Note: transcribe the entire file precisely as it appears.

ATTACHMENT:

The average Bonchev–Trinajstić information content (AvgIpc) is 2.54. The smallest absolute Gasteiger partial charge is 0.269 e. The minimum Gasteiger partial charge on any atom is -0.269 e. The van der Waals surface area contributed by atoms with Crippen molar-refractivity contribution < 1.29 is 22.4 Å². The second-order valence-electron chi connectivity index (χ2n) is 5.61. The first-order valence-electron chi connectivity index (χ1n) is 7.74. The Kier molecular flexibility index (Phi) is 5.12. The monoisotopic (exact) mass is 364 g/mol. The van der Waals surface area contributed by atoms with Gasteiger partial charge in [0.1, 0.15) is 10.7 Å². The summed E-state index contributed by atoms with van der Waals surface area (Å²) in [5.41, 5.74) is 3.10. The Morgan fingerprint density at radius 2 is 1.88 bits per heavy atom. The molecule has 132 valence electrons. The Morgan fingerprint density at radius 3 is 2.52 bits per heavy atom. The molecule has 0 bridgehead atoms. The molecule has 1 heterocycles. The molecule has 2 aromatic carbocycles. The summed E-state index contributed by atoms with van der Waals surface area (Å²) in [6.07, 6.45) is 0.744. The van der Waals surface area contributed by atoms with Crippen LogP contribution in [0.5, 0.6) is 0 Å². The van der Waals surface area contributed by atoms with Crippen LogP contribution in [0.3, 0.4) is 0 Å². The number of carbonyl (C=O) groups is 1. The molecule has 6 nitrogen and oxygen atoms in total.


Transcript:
The average Bonchev–Trinajstić information content (AvgIpc) is 2.54. The smallest absolute Gasteiger partial charge is 0.269 e. The minimum Gasteiger partial charge on any atom is -0.269 e. The van der Waals surface area contributed by atoms with Crippen molar-refractivity contribution < 1.29 is 22.4 Å². The second-order valence-electron chi connectivity index (χ2n) is 5.61. The first-order valence-electron chi connectivity index (χ1n) is 7.74. The Kier molecular flexibility index (Phi) is 5.12. The monoisotopic (exact) mass is 364 g/mol. The van der Waals surface area contributed by atoms with Gasteiger partial charge in [0.1, 0.15) is 10.7 Å². The summed E-state index contributed by atoms with van der Waals surface area (Å²) in [5.41, 5.74) is 3.10. The Morgan fingerprint density at radius 2 is 1.88 bits per heavy atom. The molecule has 132 valence electrons. The Morgan fingerprint density at radius 3 is 2.52 bits per heavy atom. The molecule has 0 bridgehead atoms. The molecule has 1 heterocycles. The molecule has 2 aromatic carbocycles. The summed E-state index contributed by atoms with van der Waals surface area (Å²) in [6.07, 6.45) is 0.744. The van der Waals surface area contributed by atoms with Crippen LogP contribution in [0.5, 0.6) is 0 Å². The van der Waals surface area contributed by atoms with Crippen LogP contribution in [0.3, 0.4) is 0 Å². The number of carbonyl (C=O) groups is 1. The molecule has 6 nitrogen and oxygen atoms in total.